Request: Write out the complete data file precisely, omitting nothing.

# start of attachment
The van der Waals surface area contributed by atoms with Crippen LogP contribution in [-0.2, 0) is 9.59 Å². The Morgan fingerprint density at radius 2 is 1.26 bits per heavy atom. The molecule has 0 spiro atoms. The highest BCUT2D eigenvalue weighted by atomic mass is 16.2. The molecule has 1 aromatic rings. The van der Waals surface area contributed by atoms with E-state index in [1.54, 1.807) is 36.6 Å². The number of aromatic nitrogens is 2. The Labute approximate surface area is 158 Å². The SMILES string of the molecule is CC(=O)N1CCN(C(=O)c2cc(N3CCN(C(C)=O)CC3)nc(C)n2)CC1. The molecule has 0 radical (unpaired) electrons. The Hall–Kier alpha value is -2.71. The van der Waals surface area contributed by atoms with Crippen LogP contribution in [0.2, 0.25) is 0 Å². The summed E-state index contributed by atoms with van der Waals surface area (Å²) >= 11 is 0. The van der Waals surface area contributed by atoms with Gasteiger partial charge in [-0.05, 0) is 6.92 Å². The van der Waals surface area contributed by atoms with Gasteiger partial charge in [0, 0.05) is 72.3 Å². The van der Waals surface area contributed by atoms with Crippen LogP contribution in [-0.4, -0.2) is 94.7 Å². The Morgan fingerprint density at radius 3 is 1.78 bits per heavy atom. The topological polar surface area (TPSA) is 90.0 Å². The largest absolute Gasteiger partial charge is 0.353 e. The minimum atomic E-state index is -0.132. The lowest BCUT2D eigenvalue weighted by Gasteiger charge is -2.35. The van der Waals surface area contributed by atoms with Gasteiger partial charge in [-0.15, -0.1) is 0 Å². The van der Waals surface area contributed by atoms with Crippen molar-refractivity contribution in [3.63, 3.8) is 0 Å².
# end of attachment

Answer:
The van der Waals surface area contributed by atoms with Crippen LogP contribution in [-0.2, 0) is 9.59 Å². The Morgan fingerprint density at radius 2 is 1.26 bits per heavy atom. The molecule has 0 spiro atoms. The highest BCUT2D eigenvalue weighted by atomic mass is 16.2. The molecule has 1 aromatic rings. The van der Waals surface area contributed by atoms with E-state index in [1.54, 1.807) is 36.6 Å². The number of aromatic nitrogens is 2. The Labute approximate surface area is 158 Å². The SMILES string of the molecule is CC(=O)N1CCN(C(=O)c2cc(N3CCN(C(C)=O)CC3)nc(C)n2)CC1. The molecule has 0 radical (unpaired) electrons. The Hall–Kier alpha value is -2.71. The van der Waals surface area contributed by atoms with Crippen LogP contribution in [0.2, 0.25) is 0 Å². The summed E-state index contributed by atoms with van der Waals surface area (Å²) >= 11 is 0. The van der Waals surface area contributed by atoms with Gasteiger partial charge in [-0.05, 0) is 6.92 Å². The van der Waals surface area contributed by atoms with Gasteiger partial charge in [0, 0.05) is 72.3 Å². The van der Waals surface area contributed by atoms with Crippen LogP contribution in [-0.4, -0.2) is 94.7 Å². The Morgan fingerprint density at radius 3 is 1.78 bits per heavy atom. The topological polar surface area (TPSA) is 90.0 Å². The largest absolute Gasteiger partial charge is 0.353 e. The minimum atomic E-state index is -0.132. The lowest BCUT2D eigenvalue weighted by Gasteiger charge is -2.35. The van der Waals surface area contributed by atoms with Gasteiger partial charge in [-0.15, -0.1) is 0 Å². The van der Waals surface area contributed by atoms with Crippen molar-refractivity contribution in [3.63, 3.8) is 0 Å².